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European stocks posted their biggest weekly decline this year as a report showed the U.S. economy unexpectedly shrank in the fourth quarter and Spain’s markets regulator lifted a ban on shorting equities.
The benchmark Stoxx 600 fell 0.5 percent to 288.2 this week, its biggest drop since the end of 2012.
Spanish banks slumped, with Banco de Sabadell SA plunging 14 percent and Bankia tumbling 25 percent, as the country’s stock-market regulator, known as CNMV, said on Jan. 31 that it wouldn’t extend a ban on shorting stocks.
Santander lost 7.7 percent after the country’s largest lender set aside money for further loan losses in its home market. The bank reported fourth-quarter profit of 401 million euros ($549 million), missing the average analyst estimate of 801.6 million euros.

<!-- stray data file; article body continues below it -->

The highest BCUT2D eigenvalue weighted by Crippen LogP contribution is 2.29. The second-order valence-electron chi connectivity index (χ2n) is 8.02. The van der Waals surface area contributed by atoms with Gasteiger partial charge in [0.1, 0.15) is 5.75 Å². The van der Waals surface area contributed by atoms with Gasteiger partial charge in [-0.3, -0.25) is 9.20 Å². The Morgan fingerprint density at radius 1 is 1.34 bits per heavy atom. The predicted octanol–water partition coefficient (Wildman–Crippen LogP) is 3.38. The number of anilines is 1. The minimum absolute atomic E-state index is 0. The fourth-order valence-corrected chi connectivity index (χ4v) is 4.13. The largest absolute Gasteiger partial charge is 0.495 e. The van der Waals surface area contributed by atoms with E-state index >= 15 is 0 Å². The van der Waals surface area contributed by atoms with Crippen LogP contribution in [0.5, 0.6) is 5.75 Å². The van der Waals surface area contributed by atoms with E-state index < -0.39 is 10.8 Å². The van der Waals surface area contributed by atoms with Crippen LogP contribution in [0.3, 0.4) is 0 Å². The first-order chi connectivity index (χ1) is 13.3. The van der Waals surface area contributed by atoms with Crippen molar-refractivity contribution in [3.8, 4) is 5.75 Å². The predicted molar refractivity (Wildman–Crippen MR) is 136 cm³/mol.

National benchmark indexes retreated in 12 of western Europe’s 18 markets this week.
FTSE 100 6,347.24 +70.36 +1.12% CAC 40 3,773.53 +40.93 +1.10% DAX 7,833.39 +57.34 +0.74%
Saipem (SPM) plunged 36 percent. Europe’s largest oil-services company by sales lowered its forecast for earnings before interest and taxes in 2012 to about 1.5 billion euros. Ebit will fall to about 750 million euros in 2013, the company said. It predicted that earnings from onshore projects would slump by about 80 percent this year.
Imagination Technologies rallied 18 percent. Morgan Stanley upgraded the British maker of chip technology for phones and tablet computers to overweight, the equivalent of buy, from equal weight.
Swedbank AB (SWEDA) jumped 12 percent as the second-best capitalized major lender in the European Union proposed a dividend of 9.90 kronor a share, compared with 5.30 kronor a year earlier. The lender posted net income of 4.34 billion kronor ($690 million) in the fourth quarter, beating the 3.54 billion-krona average analyst estimate.
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